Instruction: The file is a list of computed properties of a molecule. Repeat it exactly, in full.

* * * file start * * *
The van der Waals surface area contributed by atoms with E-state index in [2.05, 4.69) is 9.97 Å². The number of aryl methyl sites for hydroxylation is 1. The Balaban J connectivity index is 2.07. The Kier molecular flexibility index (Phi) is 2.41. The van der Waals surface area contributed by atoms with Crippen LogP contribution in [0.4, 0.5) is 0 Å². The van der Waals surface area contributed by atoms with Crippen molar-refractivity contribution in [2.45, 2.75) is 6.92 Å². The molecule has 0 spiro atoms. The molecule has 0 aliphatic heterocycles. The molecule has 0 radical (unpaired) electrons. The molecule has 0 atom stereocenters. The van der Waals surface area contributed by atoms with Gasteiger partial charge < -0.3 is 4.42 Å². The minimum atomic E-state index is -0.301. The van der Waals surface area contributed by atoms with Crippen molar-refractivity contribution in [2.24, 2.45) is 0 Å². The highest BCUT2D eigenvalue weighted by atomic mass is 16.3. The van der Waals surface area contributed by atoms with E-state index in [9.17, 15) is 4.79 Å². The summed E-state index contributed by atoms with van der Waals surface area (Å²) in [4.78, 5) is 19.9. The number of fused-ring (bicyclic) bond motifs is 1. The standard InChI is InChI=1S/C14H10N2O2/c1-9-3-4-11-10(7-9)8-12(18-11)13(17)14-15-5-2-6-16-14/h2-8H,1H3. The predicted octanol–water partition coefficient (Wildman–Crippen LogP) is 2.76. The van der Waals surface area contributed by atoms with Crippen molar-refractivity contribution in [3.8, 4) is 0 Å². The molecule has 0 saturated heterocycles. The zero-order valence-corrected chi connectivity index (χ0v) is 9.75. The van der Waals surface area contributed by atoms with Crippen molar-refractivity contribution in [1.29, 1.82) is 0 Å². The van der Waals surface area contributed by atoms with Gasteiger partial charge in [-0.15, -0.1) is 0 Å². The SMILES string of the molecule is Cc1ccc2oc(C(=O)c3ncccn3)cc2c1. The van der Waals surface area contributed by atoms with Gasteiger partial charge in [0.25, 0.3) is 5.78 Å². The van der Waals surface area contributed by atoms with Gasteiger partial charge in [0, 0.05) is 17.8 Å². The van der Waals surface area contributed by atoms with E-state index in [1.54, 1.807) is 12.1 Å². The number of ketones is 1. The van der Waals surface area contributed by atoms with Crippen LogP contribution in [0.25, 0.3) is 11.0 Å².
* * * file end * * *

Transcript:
The van der Waals surface area contributed by atoms with E-state index in [2.05, 4.69) is 9.97 Å². The number of aryl methyl sites for hydroxylation is 1. The Balaban J connectivity index is 2.07. The Kier molecular flexibility index (Phi) is 2.41. The van der Waals surface area contributed by atoms with Crippen LogP contribution in [0.4, 0.5) is 0 Å². The van der Waals surface area contributed by atoms with Crippen molar-refractivity contribution in [2.45, 2.75) is 6.92 Å². The molecule has 0 spiro atoms. The molecule has 0 aliphatic heterocycles. The molecule has 0 radical (unpaired) electrons. The molecule has 0 atom stereocenters. The van der Waals surface area contributed by atoms with Gasteiger partial charge < -0.3 is 4.42 Å². The minimum atomic E-state index is -0.301. The van der Waals surface area contributed by atoms with Crippen molar-refractivity contribution in [2.24, 2.45) is 0 Å². The highest BCUT2D eigenvalue weighted by atomic mass is 16.3. The van der Waals surface area contributed by atoms with E-state index in [9.17, 15) is 4.79 Å². The summed E-state index contributed by atoms with van der Waals surface area (Å²) in [4.78, 5) is 19.9. The number of fused-ring (bicyclic) bond motifs is 1. The standard InChI is InChI=1S/C14H10N2O2/c1-9-3-4-11-10(7-9)8-12(18-11)13(17)14-15-5-2-6-16-14/h2-8H,1H3. The predicted octanol–water partition coefficient (Wildman–Crippen LogP) is 2.76. The van der Waals surface area contributed by atoms with Crippen molar-refractivity contribution in [3.8, 4) is 0 Å². The molecule has 0 saturated heterocycles. The zero-order valence-corrected chi connectivity index (χ0v) is 9.75. The van der Waals surface area contributed by atoms with Crippen molar-refractivity contribution in [1.29, 1.82) is 0 Å². The van der Waals surface area contributed by atoms with Gasteiger partial charge in [-0.15, -0.1) is 0 Å². The SMILES string of the molecule is Cc1ccc2oc(C(=O)c3ncccn3)cc2c1. The van der Waals surface area contributed by atoms with Gasteiger partial charge in [0.25, 0.3) is 5.78 Å². The van der Waals surface area contributed by atoms with Gasteiger partial charge in [0, 0.05) is 17.8 Å². The van der Waals surface area contributed by atoms with E-state index in [1.54, 1.807) is 12.1 Å². The number of ketones is 1. The van der Waals surface area contributed by atoms with Crippen LogP contribution in [0.25, 0.3) is 11.0 Å².